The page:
|During Israel's war on Gaza people from across the world turned to Twitter and to mark the anniversary a new Twitter campaign was developed [GALLO/GETTY]
Over the past year, Twitter-based campaigns have emerged as an effective means of spreading information. From the well-known global initiative to support Iranian protesters to the hyper-local lobbying efforts to get #dubaimetro to 'trend', Twitter has become an important platform for activism.
But long before the Iranian elections rocketed Twitter into a household name, international activists were using Twitter to spread information and news on Palestine.
Last December, as the news of Israel's Operation Cast Lead spread throughout the world, Twitter immediately became a meeting point for activists of all ilk, and was quickly legitimised as politicians and government entities signed up in droves.
Notably, the Israeli consulate in New York held a Twitter 'press conference' - an idea that would be replicated numerous times in the year to come.
How it works
On December 27, the one-year anniversary of Operation Cast Lead, the hashtag "#Gaza" reached Twitter's list of trending topics and remained amongst the top spots for over eight hours, thanks to a concerted effort by Lebanese activist Nadine Moawad, who recruited nearly 100 Twitter users to dedicate a four-hour time frame to tweeting about Gaza.
By the end of the day, that 100 had multiplied to more than 500.
So, what makes a campaign like this work?
Typically, a hashtag (e.g., #gaza or #iranelection) is created and a timeframe selected.
In order to get the hashtag to 'trend', a mass of users must participate by adding the hashtag to individual tweets about the topic at hand.
When a critical mass of tweets has been reached, the hashtag will be included in Twitter's list of trending topics - a list based on the popularity of a given topic and which can include anything from the name of a recently deceased celebrity to a topic fabricated just for entertainment.
In other words, there can be a lot with which to compete.
Unifying a divided community
Although the immediate success of such a campaign is limited to mere statistics, many participants feel that their online efforts achieved the broader goal of creating awareness by reaching out to the general public of Twitter users.
Most Twitter pages are public and therefore have the potential to reach an infinite number of people.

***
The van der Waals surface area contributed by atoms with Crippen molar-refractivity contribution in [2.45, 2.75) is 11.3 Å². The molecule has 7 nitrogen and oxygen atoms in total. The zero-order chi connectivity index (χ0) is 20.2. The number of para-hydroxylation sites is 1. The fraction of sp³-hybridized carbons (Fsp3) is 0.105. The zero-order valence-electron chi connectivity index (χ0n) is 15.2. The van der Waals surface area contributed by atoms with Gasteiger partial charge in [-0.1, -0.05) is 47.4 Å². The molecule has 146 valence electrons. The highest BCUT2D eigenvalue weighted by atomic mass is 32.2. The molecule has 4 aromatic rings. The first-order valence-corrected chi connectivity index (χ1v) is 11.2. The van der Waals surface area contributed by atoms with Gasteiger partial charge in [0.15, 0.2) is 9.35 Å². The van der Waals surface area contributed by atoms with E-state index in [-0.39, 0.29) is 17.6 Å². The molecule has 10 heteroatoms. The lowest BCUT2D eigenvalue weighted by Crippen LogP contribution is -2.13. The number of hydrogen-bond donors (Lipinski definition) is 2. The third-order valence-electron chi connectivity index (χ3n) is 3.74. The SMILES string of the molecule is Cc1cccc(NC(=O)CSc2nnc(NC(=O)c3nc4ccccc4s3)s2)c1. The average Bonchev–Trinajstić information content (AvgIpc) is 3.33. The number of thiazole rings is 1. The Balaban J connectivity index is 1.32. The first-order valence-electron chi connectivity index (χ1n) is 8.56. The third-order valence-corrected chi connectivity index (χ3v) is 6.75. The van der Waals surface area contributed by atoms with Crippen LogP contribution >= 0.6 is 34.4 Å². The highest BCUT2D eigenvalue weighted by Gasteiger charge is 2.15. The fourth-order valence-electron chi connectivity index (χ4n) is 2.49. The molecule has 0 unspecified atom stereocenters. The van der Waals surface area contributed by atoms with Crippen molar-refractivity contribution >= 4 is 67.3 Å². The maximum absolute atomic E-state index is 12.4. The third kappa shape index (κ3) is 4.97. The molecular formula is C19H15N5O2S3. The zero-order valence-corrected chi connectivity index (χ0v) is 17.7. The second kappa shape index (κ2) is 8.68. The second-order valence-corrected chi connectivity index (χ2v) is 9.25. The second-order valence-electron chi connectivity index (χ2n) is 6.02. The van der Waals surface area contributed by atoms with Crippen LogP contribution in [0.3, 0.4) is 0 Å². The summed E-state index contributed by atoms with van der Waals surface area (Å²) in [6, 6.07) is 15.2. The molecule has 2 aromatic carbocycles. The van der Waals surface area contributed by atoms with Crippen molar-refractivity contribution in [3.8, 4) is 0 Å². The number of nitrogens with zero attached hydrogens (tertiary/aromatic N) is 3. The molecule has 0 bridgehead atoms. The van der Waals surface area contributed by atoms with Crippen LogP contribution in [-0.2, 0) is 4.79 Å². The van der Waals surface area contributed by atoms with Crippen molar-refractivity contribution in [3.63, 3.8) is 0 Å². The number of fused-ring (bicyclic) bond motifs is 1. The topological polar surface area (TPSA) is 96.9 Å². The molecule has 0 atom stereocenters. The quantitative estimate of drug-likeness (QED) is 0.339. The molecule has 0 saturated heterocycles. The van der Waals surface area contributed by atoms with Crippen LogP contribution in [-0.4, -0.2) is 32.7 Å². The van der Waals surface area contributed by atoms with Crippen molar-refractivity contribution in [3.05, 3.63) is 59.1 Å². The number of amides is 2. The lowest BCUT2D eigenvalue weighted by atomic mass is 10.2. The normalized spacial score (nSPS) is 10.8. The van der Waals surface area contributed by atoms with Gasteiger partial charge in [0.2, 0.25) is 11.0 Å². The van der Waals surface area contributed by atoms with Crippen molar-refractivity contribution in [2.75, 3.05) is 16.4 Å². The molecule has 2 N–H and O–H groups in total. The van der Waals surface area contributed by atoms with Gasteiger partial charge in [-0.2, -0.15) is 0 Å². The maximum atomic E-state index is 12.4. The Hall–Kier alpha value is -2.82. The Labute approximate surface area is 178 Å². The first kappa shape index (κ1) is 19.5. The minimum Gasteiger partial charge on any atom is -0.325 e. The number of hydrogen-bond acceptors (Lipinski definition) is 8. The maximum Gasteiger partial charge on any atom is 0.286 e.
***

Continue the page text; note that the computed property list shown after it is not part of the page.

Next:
When a topic hits the front page of Twitter, users often click on it out of curiosity - which seemed to frequently be the case yesterday, as many campaign participants reported being asked, "What is #Gaza?"
It would appear that the campaign has also made a few steps toward unifying an often-divided community.
Social networking sites have made it easier to find like-minded people thanks to search algorithms and social networking, and Twitter is no exception; on Twitter, users append 'Twibbons' onto their avatars, often of the campaign's hashtag, or use a single image to denote a cause.
But as the campaign wears into its third day, the tweets are becoming more and more repetitive, opponents are joining the fray, and the topic is no longer trending; like most of the time, the list has been taken over by entertainment topics often prompted - or started - by Hollywood celebrities.
Yet at the same time, over the course of the past few days, a number of participants have reported making meaningful connections, while others marveled at participating in a campaign for the first time.
But the one thing that most participants agree on is that they honoured Gaza in some way.
As organiser Nadine Moawad stated on her blog: "There was something beautiful in all of us, strangers, coming together, from all over the world ... away from the usual rhetoric, the usual groups, politicians, and religions that hijack the Palestinian cause."
Jillian York is a writer, blogger and activist based in Boston. She is a project coordinator for the OpenNet initiative at the Berkman Center for Internet & Society and deeply involved with Global Voices Online and Herdict. Click here to read her blog.
Source: Al Jazeera